Pornography Case to Test Federal Racketeering Law
In October, 1991, government agents confiscated more than 100,000 books, magazines and videotapes from several stores in Minneapolis and hauled them away to be burned. It was the final act in a war waged by federal prosecutors against a 73-year-old distributor of pornographic materials.
For years, Ferris Alexander had operated his chain of adult bookstores and movie theaters in the Twin Cities area largely ignored by local prosecutors. But thanks to the efforts of Sen. Jesse Helms (R-N.C.) and ex-Atty. Gen. Edwin Meese III, U.S. attorneys got new legal weapons to attack him.
First, federal prosecutors indicted Alexander based on 13 books and tapes that were purchased at his stores. A jury concluded that seven of them were obscene. Alexander was fined $10,000 and sentenced to six years in prison, a sentence he has not challenged.
But prosecutors also invoked the anti-racketeering law, known as RICO, and had his business declared a racketeering enterprise. U.S. agents then seized the 13 stores and theaters operated by Alexander, hauling off more than three tons of materials.
Now, the U.S. Supreme Court will consider the question raised by Alexander’s appeal: Does the First Amendment permit the government to burn books that have not been proved to be obscene?
DEBATE: Civil libertarians say use of the RICO law undercuts the presumption that books and magazines are protected as free speech. If the forfeiture order is upheld in Alexander’s case, they say, all sellers of sexually oriented material had better beware.
“If you are a mom-and-pop store that rents mostly Disney tapes and a small percentage of ‘adult’ tapes, your whole inventory could be forfeited if you sell two tapes that are found to be unlawful,” said Bruce Ennis, a Washington attorney who filed a brief on behalf of the American Assn. of Publishers and the American Library Assn. urging the justices to declare sweeping forfeiture orders unconstitutional.
But anti-pornography activists applaud the effort.
“This is the best weapon law enforcement has ever had to go after the purveyors of obscenity,” said Gene Malpas, who filed a brief supporting the government’s position.
BACKGROUND: Through most of American history, forfeiture orders were deemed unduly harsh. Lawbreakers were punished, but assets weren’t seized.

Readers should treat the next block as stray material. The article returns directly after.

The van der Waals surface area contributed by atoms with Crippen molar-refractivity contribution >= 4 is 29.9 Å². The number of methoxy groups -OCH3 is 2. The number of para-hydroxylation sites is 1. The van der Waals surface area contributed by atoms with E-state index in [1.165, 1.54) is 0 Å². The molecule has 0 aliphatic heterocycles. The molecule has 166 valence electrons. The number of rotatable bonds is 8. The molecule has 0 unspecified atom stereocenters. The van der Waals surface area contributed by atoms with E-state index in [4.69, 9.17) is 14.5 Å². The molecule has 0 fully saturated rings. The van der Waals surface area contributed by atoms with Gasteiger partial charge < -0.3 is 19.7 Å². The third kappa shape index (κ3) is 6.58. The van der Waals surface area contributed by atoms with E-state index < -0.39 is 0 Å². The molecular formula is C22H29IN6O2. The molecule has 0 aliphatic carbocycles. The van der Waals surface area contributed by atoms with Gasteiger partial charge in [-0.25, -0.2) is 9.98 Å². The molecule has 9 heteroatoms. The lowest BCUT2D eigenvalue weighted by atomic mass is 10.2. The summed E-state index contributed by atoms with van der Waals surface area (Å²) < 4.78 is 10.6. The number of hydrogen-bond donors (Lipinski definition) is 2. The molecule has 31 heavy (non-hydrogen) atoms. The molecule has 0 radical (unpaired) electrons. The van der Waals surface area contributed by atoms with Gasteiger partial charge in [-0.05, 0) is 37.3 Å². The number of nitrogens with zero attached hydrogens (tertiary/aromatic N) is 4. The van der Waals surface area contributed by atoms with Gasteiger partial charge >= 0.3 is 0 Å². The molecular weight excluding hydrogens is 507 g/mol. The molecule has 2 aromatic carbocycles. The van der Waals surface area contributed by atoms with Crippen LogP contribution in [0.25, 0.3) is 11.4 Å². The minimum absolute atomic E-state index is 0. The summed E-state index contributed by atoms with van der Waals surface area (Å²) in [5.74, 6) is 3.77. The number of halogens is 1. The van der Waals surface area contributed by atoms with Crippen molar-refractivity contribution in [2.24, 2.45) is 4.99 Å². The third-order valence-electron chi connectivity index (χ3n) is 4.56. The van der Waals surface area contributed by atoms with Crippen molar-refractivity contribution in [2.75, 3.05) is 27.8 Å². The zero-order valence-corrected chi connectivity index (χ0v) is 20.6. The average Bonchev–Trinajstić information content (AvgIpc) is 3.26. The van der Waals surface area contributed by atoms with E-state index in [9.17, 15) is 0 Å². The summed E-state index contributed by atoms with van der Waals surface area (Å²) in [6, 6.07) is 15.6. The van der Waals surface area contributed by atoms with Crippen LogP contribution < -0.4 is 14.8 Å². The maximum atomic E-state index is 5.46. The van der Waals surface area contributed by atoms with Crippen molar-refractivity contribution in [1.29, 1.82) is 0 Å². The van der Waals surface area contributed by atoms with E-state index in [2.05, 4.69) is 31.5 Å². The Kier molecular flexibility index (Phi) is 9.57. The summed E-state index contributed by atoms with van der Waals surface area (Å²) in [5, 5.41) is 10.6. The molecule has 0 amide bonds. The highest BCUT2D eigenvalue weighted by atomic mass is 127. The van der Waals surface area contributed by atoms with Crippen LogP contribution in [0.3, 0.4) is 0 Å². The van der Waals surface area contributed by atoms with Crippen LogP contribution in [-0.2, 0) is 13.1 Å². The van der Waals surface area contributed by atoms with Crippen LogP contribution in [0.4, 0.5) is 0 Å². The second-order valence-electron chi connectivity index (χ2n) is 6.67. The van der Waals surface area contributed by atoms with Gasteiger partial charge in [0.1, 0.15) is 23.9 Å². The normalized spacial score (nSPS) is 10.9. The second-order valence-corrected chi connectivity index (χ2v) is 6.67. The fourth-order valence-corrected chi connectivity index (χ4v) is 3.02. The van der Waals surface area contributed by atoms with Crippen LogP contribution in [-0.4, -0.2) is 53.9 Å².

That began to change in 1970, when Congress enacted the Racketeer Influenced and Corrupt Organizations (RICO) Act. It gave prosecutors power to attack organized crime by seizing businesses infiltrated by the mob.
RICO and subsequent forfeiture laws soon became a key weapon in the war on drugs, and in 1984, Helms won approval to extend the law to cover obscenity. As a result, the sale of two or more items that were later deemed obscene gave federal agents the power to seize an entire business, even if 99% of its other merchandise was legal.
In 1986, Meese’s controversial national commission on pornography recommended that prosecutors use the amended RICO law to “literally put pornographers out of business.”
So far, RICO has proved to be spectacularly successful. In one Virginia case, after a jury found videotapes worth only $105 obscene, the government seized goods worth more than $1 million from a chain of stores.
OUTLOOK: The justices will hear arguments in the Minnesota case (Alexander vs. U.S., 91-1526) on Tuesday.
Opposition to the seizures already has come from the U.S. 9th Circuit Court of Appeals, which ruled that such sweeping actions violate the First Amendment. Yet the current high court has rarely overturned a criminal conviction based on an alleged violation of the Constitution.
However, the First Amendment has been something of an exception. During its last term the justices unanimously declared unconstitutional the so-called “Son of Sam” laws that gave prosecutors the right to seize royalties from criminals who sell their stories to publishers or movie makers.
Based on such rulings, First Amendment advocates remain optimistic that use of the RICO law in pornography cases will be reined in.